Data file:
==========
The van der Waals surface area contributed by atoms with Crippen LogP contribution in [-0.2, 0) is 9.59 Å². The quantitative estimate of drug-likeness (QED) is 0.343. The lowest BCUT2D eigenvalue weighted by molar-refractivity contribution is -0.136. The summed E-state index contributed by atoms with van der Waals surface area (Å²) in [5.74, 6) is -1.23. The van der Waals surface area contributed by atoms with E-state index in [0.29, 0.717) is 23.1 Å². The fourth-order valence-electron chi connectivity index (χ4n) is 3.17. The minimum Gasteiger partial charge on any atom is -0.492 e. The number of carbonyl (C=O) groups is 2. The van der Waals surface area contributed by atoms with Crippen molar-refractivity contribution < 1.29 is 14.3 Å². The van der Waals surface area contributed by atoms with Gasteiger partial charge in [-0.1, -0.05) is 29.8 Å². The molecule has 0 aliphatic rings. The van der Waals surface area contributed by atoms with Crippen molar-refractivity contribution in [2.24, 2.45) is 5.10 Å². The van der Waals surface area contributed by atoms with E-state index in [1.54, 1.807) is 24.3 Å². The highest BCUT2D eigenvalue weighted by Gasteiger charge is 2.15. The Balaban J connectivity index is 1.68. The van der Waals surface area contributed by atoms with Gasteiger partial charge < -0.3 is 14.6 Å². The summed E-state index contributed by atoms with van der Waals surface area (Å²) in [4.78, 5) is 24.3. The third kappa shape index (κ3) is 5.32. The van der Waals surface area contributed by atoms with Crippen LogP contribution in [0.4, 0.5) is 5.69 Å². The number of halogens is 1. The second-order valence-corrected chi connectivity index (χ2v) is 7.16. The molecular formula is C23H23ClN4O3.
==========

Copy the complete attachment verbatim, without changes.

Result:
The van der Waals surface area contributed by atoms with Crippen LogP contribution in [-0.2, 0) is 9.59 Å². The quantitative estimate of drug-likeness (QED) is 0.343. The lowest BCUT2D eigenvalue weighted by molar-refractivity contribution is -0.136. The summed E-state index contributed by atoms with van der Waals surface area (Å²) in [5.74, 6) is -1.23. The van der Waals surface area contributed by atoms with E-state index in [0.29, 0.717) is 23.1 Å². The fourth-order valence-electron chi connectivity index (χ4n) is 3.17. The minimum Gasteiger partial charge on any atom is -0.492 e. The number of carbonyl (C=O) groups is 2. The van der Waals surface area contributed by atoms with Crippen molar-refractivity contribution < 1.29 is 14.3 Å². The van der Waals surface area contributed by atoms with Gasteiger partial charge in [-0.1, -0.05) is 29.8 Å². The molecule has 0 aliphatic rings. The van der Waals surface area contributed by atoms with Crippen molar-refractivity contribution in [2.24, 2.45) is 5.10 Å². The van der Waals surface area contributed by atoms with E-state index in [1.54, 1.807) is 24.3 Å². The highest BCUT2D eigenvalue weighted by Gasteiger charge is 2.15. The Balaban J connectivity index is 1.68. The van der Waals surface area contributed by atoms with Gasteiger partial charge < -0.3 is 14.6 Å². The summed E-state index contributed by atoms with van der Waals surface area (Å²) in [4.78, 5) is 24.3. The third kappa shape index (κ3) is 5.32. The van der Waals surface area contributed by atoms with Crippen LogP contribution in [0.4, 0.5) is 5.69 Å². The number of halogens is 1. The second-order valence-corrected chi connectivity index (χ2v) is 7.16. The molecular formula is C23H23ClN4O3.